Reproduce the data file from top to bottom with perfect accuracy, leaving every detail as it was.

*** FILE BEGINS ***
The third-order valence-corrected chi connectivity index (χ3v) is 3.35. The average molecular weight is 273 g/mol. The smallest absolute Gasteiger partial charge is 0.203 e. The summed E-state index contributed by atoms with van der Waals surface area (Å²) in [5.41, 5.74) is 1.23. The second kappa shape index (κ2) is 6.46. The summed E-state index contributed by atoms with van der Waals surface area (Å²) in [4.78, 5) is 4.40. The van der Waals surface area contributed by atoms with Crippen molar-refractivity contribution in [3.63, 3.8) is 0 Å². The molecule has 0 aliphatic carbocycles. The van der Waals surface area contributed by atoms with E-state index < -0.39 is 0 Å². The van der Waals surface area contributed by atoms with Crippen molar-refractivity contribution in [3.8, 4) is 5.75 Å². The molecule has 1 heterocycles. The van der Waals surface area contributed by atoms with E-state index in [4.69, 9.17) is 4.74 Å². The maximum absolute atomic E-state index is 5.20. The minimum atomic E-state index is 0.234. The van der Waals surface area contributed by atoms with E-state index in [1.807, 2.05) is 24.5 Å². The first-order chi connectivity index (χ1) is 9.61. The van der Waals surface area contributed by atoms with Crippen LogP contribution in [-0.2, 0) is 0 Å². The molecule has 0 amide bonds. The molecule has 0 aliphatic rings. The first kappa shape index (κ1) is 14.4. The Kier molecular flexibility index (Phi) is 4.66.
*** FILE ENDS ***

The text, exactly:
The third-order valence-corrected chi connectivity index (χ3v) is 3.35. The average molecular weight is 273 g/mol. The smallest absolute Gasteiger partial charge is 0.203 e. The summed E-state index contributed by atoms with van der Waals surface area (Å²) in [5.41, 5.74) is 1.23. The second kappa shape index (κ2) is 6.46. The summed E-state index contributed by atoms with van der Waals surface area (Å²) in [4.78, 5) is 4.40. The van der Waals surface area contributed by atoms with Crippen molar-refractivity contribution in [3.63, 3.8) is 0 Å². The molecule has 0 aliphatic carbocycles. The van der Waals surface area contributed by atoms with E-state index < -0.39 is 0 Å². The van der Waals surface area contributed by atoms with Crippen molar-refractivity contribution in [3.8, 4) is 5.75 Å². The molecule has 1 heterocycles. The van der Waals surface area contributed by atoms with E-state index in [4.69, 9.17) is 4.74 Å². The maximum absolute atomic E-state index is 5.20. The minimum atomic E-state index is 0.234. The van der Waals surface area contributed by atoms with E-state index in [1.807, 2.05) is 24.5 Å². The first-order chi connectivity index (χ1) is 9.61. The van der Waals surface area contributed by atoms with Crippen LogP contribution in [-0.2, 0) is 0 Å². The molecule has 0 amide bonds. The molecule has 0 aliphatic rings. The first kappa shape index (κ1) is 14.4. The Kier molecular flexibility index (Phi) is 4.66.